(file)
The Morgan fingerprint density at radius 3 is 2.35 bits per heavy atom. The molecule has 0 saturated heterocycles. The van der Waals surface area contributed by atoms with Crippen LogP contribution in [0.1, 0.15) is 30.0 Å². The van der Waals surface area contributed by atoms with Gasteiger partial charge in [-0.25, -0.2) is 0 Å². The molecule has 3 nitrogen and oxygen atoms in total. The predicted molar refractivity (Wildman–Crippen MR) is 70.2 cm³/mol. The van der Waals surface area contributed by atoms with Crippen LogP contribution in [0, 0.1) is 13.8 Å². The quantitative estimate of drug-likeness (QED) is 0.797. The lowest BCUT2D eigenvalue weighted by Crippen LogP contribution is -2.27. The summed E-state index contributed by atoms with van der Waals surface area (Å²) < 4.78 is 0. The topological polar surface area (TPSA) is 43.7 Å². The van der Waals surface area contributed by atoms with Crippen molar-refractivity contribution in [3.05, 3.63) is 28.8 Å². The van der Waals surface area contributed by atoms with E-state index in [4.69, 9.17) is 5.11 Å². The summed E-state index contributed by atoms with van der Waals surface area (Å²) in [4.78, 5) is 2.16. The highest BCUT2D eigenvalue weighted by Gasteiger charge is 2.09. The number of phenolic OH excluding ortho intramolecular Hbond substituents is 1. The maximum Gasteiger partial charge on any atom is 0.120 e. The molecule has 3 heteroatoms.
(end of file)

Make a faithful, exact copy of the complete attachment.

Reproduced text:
The Morgan fingerprint density at radius 3 is 2.35 bits per heavy atom. The molecule has 0 saturated heterocycles. The van der Waals surface area contributed by atoms with Crippen LogP contribution in [0.1, 0.15) is 30.0 Å². The van der Waals surface area contributed by atoms with Gasteiger partial charge in [-0.25, -0.2) is 0 Å². The molecule has 3 nitrogen and oxygen atoms in total. The predicted molar refractivity (Wildman–Crippen MR) is 70.2 cm³/mol. The van der Waals surface area contributed by atoms with Crippen LogP contribution in [0, 0.1) is 13.8 Å². The quantitative estimate of drug-likeness (QED) is 0.797. The lowest BCUT2D eigenvalue weighted by Crippen LogP contribution is -2.27. The summed E-state index contributed by atoms with van der Waals surface area (Å²) < 4.78 is 0. The topological polar surface area (TPSA) is 43.7 Å². The van der Waals surface area contributed by atoms with Crippen molar-refractivity contribution in [3.05, 3.63) is 28.8 Å². The van der Waals surface area contributed by atoms with E-state index in [4.69, 9.17) is 5.11 Å². The summed E-state index contributed by atoms with van der Waals surface area (Å²) in [4.78, 5) is 2.16. The highest BCUT2D eigenvalue weighted by Gasteiger charge is 2.09. The number of phenolic OH excluding ortho intramolecular Hbond substituents is 1. The maximum Gasteiger partial charge on any atom is 0.120 e. The molecule has 3 heteroatoms.